Tag Archive | Issey Miyake

Eye On Design: Issey Miyake and Dai Fujiwara, A-POC Queen

APOC Queen
All Photos By Gail

Issey Miyake and Dai Fujiwara’s A-POC Queen (1997) is a textile generated from a single thread by a computer-programmed industrial knitting machine. The resulting openwork knit tube bears a repeating pattern of woven  seams that create a patchwork of shapes whose outlines suggest dresses, shirts, socks, gloves and hats. The customer can cut along the seams without destroying the tubular structure of each individual item, and virtually no material is wasted in the process of creating — without needle or thread — a complete monochromatic outfit from this single swath of cloth.

APOC Queen Detail

For Miyake, the A-POC technique is an extension of the technological advances begun during the Industrial Revolution, which ultimately made ready-to-wear clothing possible. While automation has made fashion more accessible in some respects, it has also fostered overconsumption and waste. A-POC, an acronym for “A Piece of Cloth,” is also a play on the word epoch, a call to all to look to the next century with a sense of responsibility. “Will fashion be able to afford to keep the same old methodology?” asks Miyake. “I have endeavored to experiment to make fundamental changes to the system of making clothes.”

APOC Queen

Photographed as Part of the Exhibit, Items: Is Fashion Modern, on View Through January 28th, 2018 at The Museum of Modern Art in NYC.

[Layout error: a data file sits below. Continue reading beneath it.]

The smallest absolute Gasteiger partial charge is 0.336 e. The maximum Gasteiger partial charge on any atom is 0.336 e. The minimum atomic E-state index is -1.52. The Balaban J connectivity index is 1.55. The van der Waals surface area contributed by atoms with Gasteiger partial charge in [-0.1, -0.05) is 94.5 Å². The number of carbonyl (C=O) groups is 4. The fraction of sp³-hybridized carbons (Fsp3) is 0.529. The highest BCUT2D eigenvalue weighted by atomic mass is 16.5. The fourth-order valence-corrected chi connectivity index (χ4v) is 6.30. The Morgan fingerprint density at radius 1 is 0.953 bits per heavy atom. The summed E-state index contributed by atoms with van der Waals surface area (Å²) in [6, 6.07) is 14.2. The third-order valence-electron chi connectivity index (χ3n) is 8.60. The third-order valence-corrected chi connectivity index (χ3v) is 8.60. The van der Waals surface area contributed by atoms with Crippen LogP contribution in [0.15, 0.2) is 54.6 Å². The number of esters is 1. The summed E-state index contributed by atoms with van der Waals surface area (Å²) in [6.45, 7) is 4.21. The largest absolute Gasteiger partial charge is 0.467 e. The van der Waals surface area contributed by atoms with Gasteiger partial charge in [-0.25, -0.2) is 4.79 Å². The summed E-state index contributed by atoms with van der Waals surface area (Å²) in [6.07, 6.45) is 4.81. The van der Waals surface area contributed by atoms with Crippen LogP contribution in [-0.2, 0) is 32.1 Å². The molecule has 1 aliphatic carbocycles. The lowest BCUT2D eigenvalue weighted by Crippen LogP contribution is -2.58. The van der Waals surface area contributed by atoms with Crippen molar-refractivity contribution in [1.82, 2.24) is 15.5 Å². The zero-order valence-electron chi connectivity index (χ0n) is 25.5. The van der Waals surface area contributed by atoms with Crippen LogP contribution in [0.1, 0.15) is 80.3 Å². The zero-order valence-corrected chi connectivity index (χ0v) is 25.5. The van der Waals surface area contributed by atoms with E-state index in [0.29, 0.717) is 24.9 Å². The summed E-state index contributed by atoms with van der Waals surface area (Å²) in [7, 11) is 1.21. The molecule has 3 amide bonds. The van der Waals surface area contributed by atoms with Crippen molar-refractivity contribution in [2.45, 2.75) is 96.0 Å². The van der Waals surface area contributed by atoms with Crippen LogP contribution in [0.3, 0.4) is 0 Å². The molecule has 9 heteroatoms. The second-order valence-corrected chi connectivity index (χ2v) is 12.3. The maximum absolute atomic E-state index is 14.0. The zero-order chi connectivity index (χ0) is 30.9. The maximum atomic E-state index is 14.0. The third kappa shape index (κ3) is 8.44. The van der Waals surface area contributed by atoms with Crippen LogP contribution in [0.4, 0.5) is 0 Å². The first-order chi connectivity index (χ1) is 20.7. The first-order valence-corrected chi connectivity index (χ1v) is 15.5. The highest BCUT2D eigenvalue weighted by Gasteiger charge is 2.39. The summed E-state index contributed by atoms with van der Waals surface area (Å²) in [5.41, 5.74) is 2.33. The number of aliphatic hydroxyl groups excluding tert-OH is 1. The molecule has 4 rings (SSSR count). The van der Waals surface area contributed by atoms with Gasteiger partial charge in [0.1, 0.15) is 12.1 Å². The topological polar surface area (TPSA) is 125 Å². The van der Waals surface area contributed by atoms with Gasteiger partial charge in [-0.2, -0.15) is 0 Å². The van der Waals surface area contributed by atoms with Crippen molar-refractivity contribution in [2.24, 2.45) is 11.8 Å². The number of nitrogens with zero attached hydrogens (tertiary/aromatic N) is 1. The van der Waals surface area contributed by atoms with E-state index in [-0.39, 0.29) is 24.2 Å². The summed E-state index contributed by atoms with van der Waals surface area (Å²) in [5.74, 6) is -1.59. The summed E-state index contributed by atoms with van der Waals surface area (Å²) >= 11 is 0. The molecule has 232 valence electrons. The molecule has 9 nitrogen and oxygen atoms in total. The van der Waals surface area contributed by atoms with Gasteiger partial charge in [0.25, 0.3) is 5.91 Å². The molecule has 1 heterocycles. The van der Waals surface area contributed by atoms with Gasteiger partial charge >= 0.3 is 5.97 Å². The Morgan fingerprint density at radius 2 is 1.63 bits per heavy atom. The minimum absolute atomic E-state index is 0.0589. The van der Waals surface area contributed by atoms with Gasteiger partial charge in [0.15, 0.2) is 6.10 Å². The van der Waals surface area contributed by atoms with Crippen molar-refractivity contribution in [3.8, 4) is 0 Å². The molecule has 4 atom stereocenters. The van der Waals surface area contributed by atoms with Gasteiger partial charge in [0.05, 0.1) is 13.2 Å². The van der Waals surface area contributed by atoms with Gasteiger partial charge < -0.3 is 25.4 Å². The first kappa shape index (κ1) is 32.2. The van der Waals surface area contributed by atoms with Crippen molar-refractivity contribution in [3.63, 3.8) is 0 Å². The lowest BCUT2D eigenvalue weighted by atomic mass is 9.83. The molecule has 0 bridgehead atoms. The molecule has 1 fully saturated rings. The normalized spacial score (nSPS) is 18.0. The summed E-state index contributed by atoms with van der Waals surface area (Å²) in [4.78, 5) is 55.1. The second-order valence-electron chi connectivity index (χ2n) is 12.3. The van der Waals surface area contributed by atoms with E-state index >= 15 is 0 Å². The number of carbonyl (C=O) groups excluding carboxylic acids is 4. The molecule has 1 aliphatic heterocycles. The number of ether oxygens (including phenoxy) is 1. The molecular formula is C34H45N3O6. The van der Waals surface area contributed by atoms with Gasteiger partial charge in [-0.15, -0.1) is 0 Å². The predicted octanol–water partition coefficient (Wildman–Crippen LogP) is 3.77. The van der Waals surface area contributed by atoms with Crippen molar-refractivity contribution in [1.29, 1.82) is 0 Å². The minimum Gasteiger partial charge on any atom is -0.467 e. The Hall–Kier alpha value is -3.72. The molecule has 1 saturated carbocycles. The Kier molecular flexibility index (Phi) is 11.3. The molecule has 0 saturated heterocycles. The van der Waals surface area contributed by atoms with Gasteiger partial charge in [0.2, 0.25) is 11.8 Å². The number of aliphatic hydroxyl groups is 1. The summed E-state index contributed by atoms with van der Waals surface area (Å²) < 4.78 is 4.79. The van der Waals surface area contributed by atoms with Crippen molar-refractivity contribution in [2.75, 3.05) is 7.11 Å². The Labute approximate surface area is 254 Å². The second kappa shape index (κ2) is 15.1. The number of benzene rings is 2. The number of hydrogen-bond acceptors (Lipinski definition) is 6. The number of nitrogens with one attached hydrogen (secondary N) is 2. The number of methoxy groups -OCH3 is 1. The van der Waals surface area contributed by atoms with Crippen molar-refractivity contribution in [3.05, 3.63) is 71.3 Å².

Advertisements

Eye On Design: Flying Saucer Dress By Issey Miyake

Flying Saucer Dress
All Photos By Gail

The Flying Saucer Dress from Miyake Design Studio (Spring/Summer 1994, prêt-à-porter collection) represents a continuation of Japanese fashion design legend Issey Miyake’s exploration of pleating garments with a playful element. He explains, “The Flying Saucer was a search for what could be done with different sorts of pleating — in this case, accordion pleats  — and to see what could be done by combining fabric, design and movement. Why not make brightly-colored, wearable accordion?”

Flying Saucer Dress Flat
Flying Saucer Dress, Flat (Detail)

The dress is made from machine-sewn polychrome polyester plain weave, and is machine-garment-pleated.

Flying Saucer Dress Expanded
Flying Saucer Dress, Expanded (Detail)

Photographed at the Metropolitan Museum of Art’s Manus x Machina Fashion Exhibit in the Summer of 2016.

Flying Saucer Dress